The LA Times writes…
Rep. Rahm Emanuel, the hyperactive Democrat from Illinois charged with winning control of the House for his party in the 2006 elections, was trying to goad a colleague to move into attack mode. And so he phoned. And phoned. And phoned again.
For days, Rep. John M. Spratt Jr. (D-S.C.) received about three calls daily from Emanuel, urging him to run a political advertisement criticizing the Bush administration’s decision to let an Arab company manage U.S. ports, an issue sparking nationwide outrage at the time. With Vice President Dick Cheney heading south to campaign for Spratt’s GOP opponent, Emanuel thought the best response was to run an attack ad in the local newspaper — quickly.
“Rahm smelled blood,” said Chuck Fant, Spratt’s press secretary. “He latched on like a pit bull and never let go.”
Spratt finally agreed to put out a news release, one that was less in-your-face than Emanuel wanted. But the fact that the lawmaker was prompted to act at all was a tribute to the intensity, persistence and abrasiveness that Emanuel has brought to his job as field marshal of the Democrats’ battle for the House.
Those edgy traits are shared by Emanuel’s counterpart in the party’s fight to gain Senate seats — Sen. Charles E. Schumer of New York. It is a convergence that has gladdened the hearts of many Democrats; both men are credited with having boosted the party’s chances for a strong showing in November. But, in the bottom-line world of politics, both will share the blame if those expectations are not met.
Emanuel, 46, chairman of the Democratic Congressional Campaign Committee, and Schumer, 55, head of the Democratic Senatorial Campaign Committee, have deployed tactics reminiscent of the smoke-filled rooms of yore.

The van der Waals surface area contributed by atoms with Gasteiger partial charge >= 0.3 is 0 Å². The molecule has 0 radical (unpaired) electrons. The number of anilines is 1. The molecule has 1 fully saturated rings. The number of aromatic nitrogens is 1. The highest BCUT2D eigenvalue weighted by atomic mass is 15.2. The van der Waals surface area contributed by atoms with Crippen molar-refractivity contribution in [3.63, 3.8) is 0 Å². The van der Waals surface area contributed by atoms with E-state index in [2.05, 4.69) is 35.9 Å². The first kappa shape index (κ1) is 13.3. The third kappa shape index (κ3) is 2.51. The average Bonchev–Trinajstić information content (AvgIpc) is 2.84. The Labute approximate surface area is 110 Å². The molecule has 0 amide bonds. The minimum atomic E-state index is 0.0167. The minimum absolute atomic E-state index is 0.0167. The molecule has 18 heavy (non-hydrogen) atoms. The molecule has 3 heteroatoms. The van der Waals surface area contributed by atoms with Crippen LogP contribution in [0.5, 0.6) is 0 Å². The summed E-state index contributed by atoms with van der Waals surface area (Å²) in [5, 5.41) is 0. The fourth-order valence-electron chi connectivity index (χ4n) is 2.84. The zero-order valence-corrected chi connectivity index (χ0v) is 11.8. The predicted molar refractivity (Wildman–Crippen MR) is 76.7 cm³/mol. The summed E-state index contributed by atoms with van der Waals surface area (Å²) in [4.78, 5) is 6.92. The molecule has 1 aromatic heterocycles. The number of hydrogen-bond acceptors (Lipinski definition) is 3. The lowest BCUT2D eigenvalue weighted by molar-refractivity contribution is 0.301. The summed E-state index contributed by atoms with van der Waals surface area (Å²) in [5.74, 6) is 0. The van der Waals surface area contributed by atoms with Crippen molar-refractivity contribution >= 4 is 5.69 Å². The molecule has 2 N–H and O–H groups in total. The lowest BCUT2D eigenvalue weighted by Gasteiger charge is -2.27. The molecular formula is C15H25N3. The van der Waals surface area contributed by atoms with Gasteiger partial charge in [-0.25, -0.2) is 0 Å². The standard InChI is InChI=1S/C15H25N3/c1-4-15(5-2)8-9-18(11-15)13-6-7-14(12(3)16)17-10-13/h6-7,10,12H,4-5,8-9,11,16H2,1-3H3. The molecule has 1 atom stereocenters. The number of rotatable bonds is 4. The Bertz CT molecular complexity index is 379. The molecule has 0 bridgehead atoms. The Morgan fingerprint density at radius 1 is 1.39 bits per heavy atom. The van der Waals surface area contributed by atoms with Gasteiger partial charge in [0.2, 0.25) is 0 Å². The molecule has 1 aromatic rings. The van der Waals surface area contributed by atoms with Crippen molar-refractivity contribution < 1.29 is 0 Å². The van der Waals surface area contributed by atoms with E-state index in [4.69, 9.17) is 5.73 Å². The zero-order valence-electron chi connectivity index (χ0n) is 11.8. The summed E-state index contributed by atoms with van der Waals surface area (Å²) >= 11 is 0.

Emanuel and Schumer have brought an aggressive intensity to the 2006 campaign that is akin to the famed treatment used by Lyndon B. Johnson, former president and Senate majority leader, to sway lawmakers.
Those who have received the Emanuel treatment include Heath Shuler, a retired NFL quarterback trying to topple a House Republican in North Carolina. When he was deciding whether to run, Schuler told Emanuel he was worried that serving in Congress would cut into time with his children. In response, Emanuel peppered Shuler with dozens of phone calls over two weeks to report what he was doing with his own three kids.
“He calls one Monday morning: ‘Heath, I’m taking my kids to school,’ then he just hangs up,” Shuler recalled. “At 11:30, he calls and says, ‘I’m leaving my office to eat lunch with my kids.’ Then, ‘Heath, it’s 3:30, and I’m walking into school.’ ”
Shuler got the message and signed up for the campaign…